Too many hours had been spent hanging over a bucket. Too many days were lost to useless fear he couldn’t shrug away. His past life mocked him, made him shake as if he was once more a little boy locked away and the only way out was through the arms of a demented uncle. Sweat soaked his shirt as he slumped against the wall, the cold plaster a balm against his back. The inside of his eyelids danced a collage of swirling colors, blocking out the images of his past. The dampness of his shirt stuck to his ribs as he forced air from his lungs.
His muscles tightened stiff as death. Someone stood watching, the feeling grew all too familiar. He'd kill the sonofabitch. His eyes opened, and his father stared back at him from the open doorway. The light in the hallway behind him cast black shadows across the dim floor.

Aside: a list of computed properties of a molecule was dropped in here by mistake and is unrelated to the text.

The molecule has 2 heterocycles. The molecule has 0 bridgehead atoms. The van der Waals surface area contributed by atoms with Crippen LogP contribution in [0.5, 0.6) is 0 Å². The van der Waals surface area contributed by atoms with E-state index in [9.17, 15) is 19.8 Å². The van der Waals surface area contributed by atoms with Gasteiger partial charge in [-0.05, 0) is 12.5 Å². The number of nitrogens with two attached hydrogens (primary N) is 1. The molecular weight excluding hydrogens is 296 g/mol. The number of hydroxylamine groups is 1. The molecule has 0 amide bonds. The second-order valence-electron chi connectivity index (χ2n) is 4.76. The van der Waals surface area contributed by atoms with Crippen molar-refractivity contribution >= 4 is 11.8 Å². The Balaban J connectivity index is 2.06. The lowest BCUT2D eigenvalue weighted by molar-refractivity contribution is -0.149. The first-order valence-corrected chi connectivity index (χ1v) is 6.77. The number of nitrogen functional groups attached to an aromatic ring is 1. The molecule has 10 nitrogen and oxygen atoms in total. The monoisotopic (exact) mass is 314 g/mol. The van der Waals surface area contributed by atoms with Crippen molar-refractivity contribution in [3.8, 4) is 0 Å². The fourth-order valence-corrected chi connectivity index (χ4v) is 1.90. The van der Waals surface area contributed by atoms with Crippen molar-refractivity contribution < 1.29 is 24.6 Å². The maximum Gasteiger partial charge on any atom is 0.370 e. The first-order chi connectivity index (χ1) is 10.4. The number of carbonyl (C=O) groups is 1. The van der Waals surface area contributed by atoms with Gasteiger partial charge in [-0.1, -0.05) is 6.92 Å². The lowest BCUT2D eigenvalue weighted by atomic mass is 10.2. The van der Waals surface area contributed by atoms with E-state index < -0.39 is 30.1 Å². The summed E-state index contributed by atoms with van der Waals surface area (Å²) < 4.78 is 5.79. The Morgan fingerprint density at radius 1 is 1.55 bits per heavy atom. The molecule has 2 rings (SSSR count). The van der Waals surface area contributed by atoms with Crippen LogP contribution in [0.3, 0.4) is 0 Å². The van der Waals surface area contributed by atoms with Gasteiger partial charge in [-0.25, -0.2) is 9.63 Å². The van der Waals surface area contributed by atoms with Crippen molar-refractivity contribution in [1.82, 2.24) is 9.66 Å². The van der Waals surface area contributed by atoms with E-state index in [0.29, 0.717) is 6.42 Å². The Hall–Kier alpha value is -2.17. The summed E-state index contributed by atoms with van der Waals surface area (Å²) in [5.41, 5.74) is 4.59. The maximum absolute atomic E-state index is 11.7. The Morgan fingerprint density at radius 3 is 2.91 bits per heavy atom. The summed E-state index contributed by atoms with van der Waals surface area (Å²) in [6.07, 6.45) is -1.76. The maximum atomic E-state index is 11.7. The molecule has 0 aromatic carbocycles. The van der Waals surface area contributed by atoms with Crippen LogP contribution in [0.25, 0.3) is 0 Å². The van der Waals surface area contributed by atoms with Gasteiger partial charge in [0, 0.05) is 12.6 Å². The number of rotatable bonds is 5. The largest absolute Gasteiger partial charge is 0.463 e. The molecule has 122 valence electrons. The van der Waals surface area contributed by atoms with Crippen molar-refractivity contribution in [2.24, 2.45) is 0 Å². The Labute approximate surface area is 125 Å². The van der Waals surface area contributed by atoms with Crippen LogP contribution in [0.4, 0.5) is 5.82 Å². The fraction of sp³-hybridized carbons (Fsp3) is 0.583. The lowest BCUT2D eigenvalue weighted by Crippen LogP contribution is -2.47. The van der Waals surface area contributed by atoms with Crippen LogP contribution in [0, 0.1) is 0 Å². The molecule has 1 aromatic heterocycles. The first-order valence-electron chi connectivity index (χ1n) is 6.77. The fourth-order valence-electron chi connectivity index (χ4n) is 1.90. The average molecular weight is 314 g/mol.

Jonathon hobbled in and settled on the edge of a chest at the foot of the bed. His hands clasped the tip of his cane as pity twisted his wrinkles. "You're drenched in sweat," he rasped. Apprehension filled his father’s eyes as they assessed him sitting in a heap on the floor.
"Fear," Francis corrected quietly. The pain behind his eyes flashed bright, worse than lightening on a dark night. It left him breathless and nearly blind in the faint light.
"You've surely faced death before," Jonathon decided with his simple logic.
“Prayed for it even," he croaked which brought a perplexed look to his father's face.